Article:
A tradeoff between mate-quality recognition and species recognition in male Bufo gargarizans that co-occur with Rana catesbeiana

In: Animal Biology
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  • 1 1Department of Biology, College of Life Science, Xinyang Normal University, SD 464000, China
  • | 2 2College of Agriculture and Natural Resources, University of Maryland, USA
  • | 3 3School of Marine and Tropical Biology, James Cook University, Townsville, Queensland, Australia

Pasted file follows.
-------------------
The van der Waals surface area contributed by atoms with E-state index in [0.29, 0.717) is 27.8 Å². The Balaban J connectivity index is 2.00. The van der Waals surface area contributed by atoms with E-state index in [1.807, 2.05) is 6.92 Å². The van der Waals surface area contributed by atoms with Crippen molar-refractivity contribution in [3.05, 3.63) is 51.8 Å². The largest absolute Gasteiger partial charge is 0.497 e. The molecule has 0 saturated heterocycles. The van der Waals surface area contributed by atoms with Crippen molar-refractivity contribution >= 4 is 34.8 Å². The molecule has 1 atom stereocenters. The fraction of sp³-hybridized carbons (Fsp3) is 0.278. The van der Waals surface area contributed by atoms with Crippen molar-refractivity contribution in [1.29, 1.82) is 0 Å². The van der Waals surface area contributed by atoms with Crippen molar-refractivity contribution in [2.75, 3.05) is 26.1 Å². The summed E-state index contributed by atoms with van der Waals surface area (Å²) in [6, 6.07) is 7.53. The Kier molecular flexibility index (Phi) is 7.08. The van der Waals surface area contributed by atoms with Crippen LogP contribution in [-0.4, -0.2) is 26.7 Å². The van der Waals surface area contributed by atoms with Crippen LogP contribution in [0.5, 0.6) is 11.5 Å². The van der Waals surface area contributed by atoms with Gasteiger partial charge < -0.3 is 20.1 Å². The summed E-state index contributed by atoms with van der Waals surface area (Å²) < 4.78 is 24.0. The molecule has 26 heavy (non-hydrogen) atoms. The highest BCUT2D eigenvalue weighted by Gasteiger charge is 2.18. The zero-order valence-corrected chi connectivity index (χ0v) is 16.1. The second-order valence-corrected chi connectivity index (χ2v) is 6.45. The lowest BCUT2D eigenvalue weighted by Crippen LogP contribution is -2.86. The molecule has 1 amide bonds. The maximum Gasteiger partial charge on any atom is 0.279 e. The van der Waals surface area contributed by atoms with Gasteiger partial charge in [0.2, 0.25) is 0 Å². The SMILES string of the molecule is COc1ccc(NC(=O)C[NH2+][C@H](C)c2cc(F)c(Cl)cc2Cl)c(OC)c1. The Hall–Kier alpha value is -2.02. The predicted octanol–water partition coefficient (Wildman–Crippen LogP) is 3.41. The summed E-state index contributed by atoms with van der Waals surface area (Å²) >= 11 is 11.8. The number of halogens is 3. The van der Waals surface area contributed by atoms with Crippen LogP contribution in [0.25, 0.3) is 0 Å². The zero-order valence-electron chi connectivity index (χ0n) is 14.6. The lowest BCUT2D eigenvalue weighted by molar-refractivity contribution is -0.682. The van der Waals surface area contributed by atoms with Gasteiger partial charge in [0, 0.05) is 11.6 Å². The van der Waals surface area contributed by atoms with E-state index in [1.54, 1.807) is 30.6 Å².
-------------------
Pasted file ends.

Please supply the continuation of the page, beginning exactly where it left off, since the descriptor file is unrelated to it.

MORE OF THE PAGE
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Typically, anuran amphibians favor larger females as mates because larger females lay more eggs; thus, males in amplexus can increase the number of eggs fertilized, and fitness. However, males may also prefer those females that were closest to the norm for their population in overlapping populations, and these individuals do not receive the benefits of enhanced fertilization success. In this study, we test how male Bufo gargarizans choose mates in the presence and absence of an invasive species, bullfrogs (Rana catesbeiana). When given a simultaneous choice between a small male and a large female toad, males discriminated between the sexes and attempted to clasp a large female. However, when one male toad was presented with a large female bullfrog and a small female toad, the males chose both with equal frequency. Therefore, male B. gargarizans appears to trade-off between species and mate-quality recognition, such that those toads co-occurring with heterospecifics do not blindly prefer mate-quality to ensure conspecific matings.

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